protections afforded under the National Environmental Protection Act, there
exists the strong probability of a major environmental cleanup that will cost
taxpayers millions of dollars. Remediation of toxic contamination requires
costly and perpetual treatment.

The Power Study refuted the presumption that the proposed mine will generate
significant revenue for the communities of Globe and Superior. Seventy-one
percent (71%) of the tax revenue from the proposed mine will be collected by
the federal government. Over half of the value created by the mine will go
out of state, to national and international investors, and only about 4% of
mineral value would flow to local residents in terms of wages.

The Power Study also rebutted RCM's assumption that copper production,
employment and tax revenue will remain stable for fifty years, which is
historically extremely unlikely. Copper production cycles swing from highs
to lows because production is dependent upon market conditions, technology,
pricing and a host of other factors that cause copper prices to fluctuate.
Because of high upfront capital costs, mining companies try to accelerate the
extraction of ore once the construction and equipment costs of the mine have
been incurred, resulting in shorter life spans for mines. This is especially
true for block cave mines. Thus, RCM's predicted fifty year life for this mine
is questionable and suspect.

While mining is promoted as an economic benefit to communities, the Power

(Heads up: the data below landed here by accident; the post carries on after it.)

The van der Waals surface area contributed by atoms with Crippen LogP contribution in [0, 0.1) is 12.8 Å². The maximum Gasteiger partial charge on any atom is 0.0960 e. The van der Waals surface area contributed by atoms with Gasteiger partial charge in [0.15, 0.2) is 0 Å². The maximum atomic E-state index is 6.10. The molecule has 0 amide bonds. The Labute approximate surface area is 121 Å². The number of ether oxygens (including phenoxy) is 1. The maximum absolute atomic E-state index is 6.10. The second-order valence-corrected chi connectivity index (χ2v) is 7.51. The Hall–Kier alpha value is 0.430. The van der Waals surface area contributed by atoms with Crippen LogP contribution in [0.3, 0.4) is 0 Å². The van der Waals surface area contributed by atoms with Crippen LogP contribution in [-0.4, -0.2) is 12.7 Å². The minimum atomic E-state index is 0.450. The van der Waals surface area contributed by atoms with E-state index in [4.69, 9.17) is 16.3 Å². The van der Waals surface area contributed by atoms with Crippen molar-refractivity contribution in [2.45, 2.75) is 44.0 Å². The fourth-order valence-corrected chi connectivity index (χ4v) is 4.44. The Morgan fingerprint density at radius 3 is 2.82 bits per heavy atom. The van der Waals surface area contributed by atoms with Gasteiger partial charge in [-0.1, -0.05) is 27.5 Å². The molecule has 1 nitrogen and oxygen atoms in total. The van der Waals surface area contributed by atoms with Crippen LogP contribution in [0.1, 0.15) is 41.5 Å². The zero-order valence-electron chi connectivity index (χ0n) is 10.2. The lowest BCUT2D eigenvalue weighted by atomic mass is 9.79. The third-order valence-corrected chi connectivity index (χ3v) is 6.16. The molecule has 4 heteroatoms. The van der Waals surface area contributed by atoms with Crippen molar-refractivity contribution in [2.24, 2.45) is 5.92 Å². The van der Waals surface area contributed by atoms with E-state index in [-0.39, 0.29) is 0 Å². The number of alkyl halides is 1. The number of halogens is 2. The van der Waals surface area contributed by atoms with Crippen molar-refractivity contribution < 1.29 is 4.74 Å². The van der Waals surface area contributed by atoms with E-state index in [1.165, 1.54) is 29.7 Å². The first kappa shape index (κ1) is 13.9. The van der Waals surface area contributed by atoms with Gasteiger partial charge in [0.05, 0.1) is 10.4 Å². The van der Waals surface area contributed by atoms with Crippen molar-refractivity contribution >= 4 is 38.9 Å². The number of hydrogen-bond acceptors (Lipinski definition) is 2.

Study pointed out that communities, like Globe and Superior, are not
historically prosperous, despite their having long-time mining history.
Because mining displaces other economic activities, these communities are less
diversified and less economically stable. When jobs are lost, residents and
businesses have few alternatives, which is why mining towns turn into ghost

Nor does mining increase employment. Between 1974 and 1997, copper production
in Arizona rose by 73%, but the workforce was cut by 56%, or about 16,000
jobs. This is directly attributable to improvements in technology worker
productivity. In 1974 it took 35 workers per 1,000 tons of contained copper.
In 2003 it took only 7 workers to produce the same quantity. This trend will
continue. Automation reduces the number of employees needed for drilling,
blasting, train and truck driving. Some new jobs are created, but in remote
operations centers, not in mining communities. Resolution Copper has announced
that it plans to use highly mechanized and automated panel caving technology
at the proposed mine, calling it the "Mine of the Future".

To read the complete study and for more information, visit

San Carlos Apache Tribe is located in east central Arizona and covers more
than 1.8 million acres from the Sonoran desert to alpine forest. The
tenth-largest reservation in land area, San Carlos Apache spans Gila, Graham
and Pinal Counties.

Contact: Tanayia White at 928.961.0603

Alex Ritchie at 928.475.3344

SOURCE San Carlos Apache Tribe